There’s a lot to say about my grief, but let me make it brief by explaining how my stages of denial and acceptance lasted much longer than either anger or depression.  I see that as a very positive thing.  Confronting my diabetes diagnosis wasn’t easy. Initially, I knew I had to make changes to my lifestyle. In my case these were more “tweaks” rather than dramatic changes. However, I was determined to make changes where they were recommended and adopt a “positive” attitude to type 1 diabetes. I looked forward to my medical appointments.  In short,  I felt and still feel lucky to be monitored so closely by professionals who genuinely care about me and want me to live the longest, healthiest life possible. Others living with type 1 diabetes don’t enjoy that privilege. How fortunate I am!

There are two key factors important for people with diabetes to lead the longest, healthiest life possible include weight control and avoiding stress. I never forget this and I act on it every day. Controlling my intake of carbohydrates is absolutely essential to be able to lower and control blood glucose levels. Therefore, since the highest level of carbohydrates in daily food portions are found in potatoes, bread and rice products, I have worked hard to control the amount of these foods I eat. When it comes to alcohol, I have learned to think of beer as “liquid bread” and have substituted it for the occasional glass of red wine instead.  Exercise and physical activities that enable me to relax have taken on even greater significance than they did before my diagnosis. I have continued to work on therapeutic massage, both as a recipient and as a giver. Therapeutic massage does wonders to reduce stress and to accelerate recovery from physical injury or aches and pains. I recommend it to everyone I meet. Also, my physical fitness regime is intense and is carried out six days per week followed by one rest day. I love it. My advice to anyone recently diagnosed is to find a physical activity that you enjoy and develop a passion for it. This will go a long way to keeping you healthy, both physically and emotionally. It can enable you to make a fresh start in your life, allowing you to embrace positive change.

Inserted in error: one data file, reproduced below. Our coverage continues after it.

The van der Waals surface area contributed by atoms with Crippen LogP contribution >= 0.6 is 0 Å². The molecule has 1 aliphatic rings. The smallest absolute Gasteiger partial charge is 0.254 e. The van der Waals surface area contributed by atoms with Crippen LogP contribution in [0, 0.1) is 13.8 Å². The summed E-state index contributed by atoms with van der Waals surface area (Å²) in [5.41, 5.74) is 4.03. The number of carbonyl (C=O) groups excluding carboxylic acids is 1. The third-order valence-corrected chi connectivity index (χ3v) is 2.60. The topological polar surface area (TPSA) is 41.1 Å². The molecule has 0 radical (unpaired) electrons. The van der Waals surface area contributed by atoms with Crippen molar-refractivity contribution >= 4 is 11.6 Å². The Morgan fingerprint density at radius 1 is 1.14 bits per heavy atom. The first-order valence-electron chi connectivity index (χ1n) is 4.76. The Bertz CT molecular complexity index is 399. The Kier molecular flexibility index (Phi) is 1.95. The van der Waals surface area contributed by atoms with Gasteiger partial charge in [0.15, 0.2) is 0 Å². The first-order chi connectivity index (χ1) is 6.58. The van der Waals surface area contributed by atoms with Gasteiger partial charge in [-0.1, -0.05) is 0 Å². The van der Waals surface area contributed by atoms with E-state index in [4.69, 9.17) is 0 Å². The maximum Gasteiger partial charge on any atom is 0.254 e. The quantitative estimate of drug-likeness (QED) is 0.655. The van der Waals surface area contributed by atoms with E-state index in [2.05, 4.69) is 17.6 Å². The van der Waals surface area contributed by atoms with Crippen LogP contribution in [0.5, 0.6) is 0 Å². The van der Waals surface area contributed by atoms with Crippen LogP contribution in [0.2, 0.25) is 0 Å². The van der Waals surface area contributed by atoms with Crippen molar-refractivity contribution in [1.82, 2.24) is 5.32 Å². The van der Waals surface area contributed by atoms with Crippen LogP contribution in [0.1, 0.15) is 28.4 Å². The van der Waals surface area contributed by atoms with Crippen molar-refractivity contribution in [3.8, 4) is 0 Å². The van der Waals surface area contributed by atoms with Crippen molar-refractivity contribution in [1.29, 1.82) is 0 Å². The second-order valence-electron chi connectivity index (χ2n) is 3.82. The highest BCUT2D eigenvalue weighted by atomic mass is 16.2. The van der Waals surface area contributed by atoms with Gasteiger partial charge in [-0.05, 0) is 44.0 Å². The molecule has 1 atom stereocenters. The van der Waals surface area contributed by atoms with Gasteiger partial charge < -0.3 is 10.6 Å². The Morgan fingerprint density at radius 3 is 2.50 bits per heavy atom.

My experience since diagnosis has been a very positive one, but I know that in far too many countries around the world the experiences are far more negative and indeed, such a diagnosis, if it is even made, can lead to illness and ultimately death quite quickly. This is because in far too many places patients do not have either the availability or affordability of insulin, such as we have in Europe. That is a scandal. Without insulin we die. Yet this need not be.

So, how can we help others? How can we establish some “best practice” globally and learn from different international experiences and initiatives? How can we empower diabetes associations in countries around the world? How do we make sure that politicians make tackling global diabetes a priority? How can we ultimately achieve a holistic approach and share information across borders and global regions?  These are all problems that I am interested in helping to resolve—to improve the quality of life for all people living with diabetes.

 

Ian Castle is a senior international, health sector management and development specialist currently based in Hertfordshire, UK.